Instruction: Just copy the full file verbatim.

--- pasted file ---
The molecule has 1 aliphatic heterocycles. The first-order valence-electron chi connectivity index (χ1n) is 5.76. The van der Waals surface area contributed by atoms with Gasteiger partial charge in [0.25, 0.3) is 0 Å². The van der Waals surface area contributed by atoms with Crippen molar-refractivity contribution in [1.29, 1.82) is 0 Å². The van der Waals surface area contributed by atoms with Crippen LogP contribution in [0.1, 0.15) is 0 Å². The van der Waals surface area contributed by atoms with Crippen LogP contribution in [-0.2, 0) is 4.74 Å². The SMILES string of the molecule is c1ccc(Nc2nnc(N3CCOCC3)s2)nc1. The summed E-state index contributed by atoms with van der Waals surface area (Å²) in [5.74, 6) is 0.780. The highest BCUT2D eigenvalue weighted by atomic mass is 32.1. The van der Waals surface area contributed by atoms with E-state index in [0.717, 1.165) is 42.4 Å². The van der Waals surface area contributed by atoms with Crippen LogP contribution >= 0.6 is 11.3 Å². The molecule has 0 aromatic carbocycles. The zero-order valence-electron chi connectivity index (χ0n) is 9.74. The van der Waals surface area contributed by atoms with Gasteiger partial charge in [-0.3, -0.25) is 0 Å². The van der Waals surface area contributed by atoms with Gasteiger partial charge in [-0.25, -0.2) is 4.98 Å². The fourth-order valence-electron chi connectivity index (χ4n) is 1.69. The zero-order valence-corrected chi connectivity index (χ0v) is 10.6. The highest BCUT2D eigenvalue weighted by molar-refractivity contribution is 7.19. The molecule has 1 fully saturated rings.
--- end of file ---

The molecule has 1 aliphatic heterocycles. The first-order valence-electron chi connectivity index (χ1n) is 5.76. The van der Waals surface area contributed by atoms with Gasteiger partial charge in [0.25, 0.3) is 0 Å². The van der Waals surface area contributed by atoms with Crippen molar-refractivity contribution in [1.29, 1.82) is 0 Å². The van der Waals surface area contributed by atoms with Crippen LogP contribution in [0.1, 0.15) is 0 Å². The van der Waals surface area contributed by atoms with Crippen LogP contribution in [-0.2, 0) is 4.74 Å². The SMILES string of the molecule is c1ccc(Nc2nnc(N3CCOCC3)s2)nc1. The summed E-state index contributed by atoms with van der Waals surface area (Å²) in [5.74, 6) is 0.780. The highest BCUT2D eigenvalue weighted by atomic mass is 32.1. The van der Waals surface area contributed by atoms with E-state index in [0.717, 1.165) is 42.4 Å². The van der Waals surface area contributed by atoms with Crippen LogP contribution >= 0.6 is 11.3 Å². The molecule has 0 aromatic carbocycles. The zero-order valence-electron chi connectivity index (χ0n) is 9.74. The van der Waals surface area contributed by atoms with Gasteiger partial charge in [-0.3, -0.25) is 0 Å². The van der Waals surface area contributed by atoms with Gasteiger partial charge in [-0.25, -0.2) is 4.98 Å². The fourth-order valence-electron chi connectivity index (χ4n) is 1.69. The zero-order valence-corrected chi connectivity index (χ0v) is 10.6. The highest BCUT2D eigenvalue weighted by molar-refractivity contribution is 7.19. The molecule has 1 fully saturated rings.